For winter sports or any season, Dana recommends a stop in Stowe. In the summer you can hike the trails in the area.

Learn about maple syrup, Vermont cheese, covered bridges, the Trapp Family Lodge (Sound of Music) and more as we explore the Green Mountain state.

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Show Notes

Find and Go Seek
Visit Vermont
Hotel Vermont
Hotel Vermont: Drinking & Dining
Church Street Marketplace
Ben & Jerry’s
Lake Champlain Chocolates
August First
Bluebird Tavern
Echo Lake Aquarium and Science Center
Burlington Bike Path
Local Motion
Lake Champlain
Shelburne Farms
Maple Landmark Toys
Vergennes Laundry
Basin Harbor Club
Lake Champlain Maritime Museum
Lake Champlain History: Revolutionary War
Mad River Valley
Vermont Ski Museum
Stowe Mountain Lodge
Stone Hut
Mount Mansfield
Stowe Pinnacle Trail
Woodstock, Vermont
Woodstock Inn & Resort
Suicide Six
Billings Farm & Museum
Route 100
Bennington, Vermont
Bennington Potters
Sugaring Season
Sugar on Snow
Ben & Jerry’s Factory Tours
Cabot Creamery
Vermont Cheese Council
Trapp Family Lodge
Colchester Causeway
Vermont Brewers Association
Hacketts Orchard



I love your podcast so first I want to thank-you for putting in the effort to make it. Please keep doing it.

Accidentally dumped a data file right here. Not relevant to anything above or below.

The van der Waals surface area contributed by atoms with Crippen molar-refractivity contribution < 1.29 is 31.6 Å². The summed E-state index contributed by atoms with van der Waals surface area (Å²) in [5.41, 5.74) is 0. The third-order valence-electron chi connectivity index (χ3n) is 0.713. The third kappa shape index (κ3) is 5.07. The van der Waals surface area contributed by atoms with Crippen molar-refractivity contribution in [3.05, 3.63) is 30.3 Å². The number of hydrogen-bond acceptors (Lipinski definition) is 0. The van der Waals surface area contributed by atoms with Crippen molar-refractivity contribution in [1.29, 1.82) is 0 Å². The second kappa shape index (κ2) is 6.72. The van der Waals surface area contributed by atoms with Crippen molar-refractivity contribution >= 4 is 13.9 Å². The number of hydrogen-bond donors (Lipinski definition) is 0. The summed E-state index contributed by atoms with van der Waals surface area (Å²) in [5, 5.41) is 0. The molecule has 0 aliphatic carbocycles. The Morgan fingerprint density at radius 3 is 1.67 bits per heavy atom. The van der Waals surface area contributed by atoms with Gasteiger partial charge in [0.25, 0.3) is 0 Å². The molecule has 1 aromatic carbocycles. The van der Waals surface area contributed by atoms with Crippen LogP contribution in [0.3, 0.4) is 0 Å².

Next year I am planning a 6-12 month trip with a lot of diving in the indo-pacific. Most of my planned destinations you have already done podcasts on but I would like to request podcasts on Fiji and Palau. If you have the opportunity to interview people who have been there, please do so.

Thanks a lot and I’m looking forward to the next show!



Chris: Amateur Traveler episode 440. Today the Amateur Traveler talks about long lakes, mountains, farms, and Ben and Jerry’s as we go to the Green Mountain State, Vermont.

Welcome to The Amateur Traveler, I’m your host Chris Christensen. This episode of The Amateur Traveler could be sponsored by you. If you’re looking to reach travelers and you’d like to do it in an audio form, then this may be the place for you. Send an email to host at for sponsorship information.

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I’d like to welcome to the show Dana Freeman, who’s come to talk to us about Vermont. Dana is from Dana, welcome to the show.

Dana: Thank you, I’m glad to be here.

Chris: And Dana, you have lived in Vermont for 14 years, as I understand.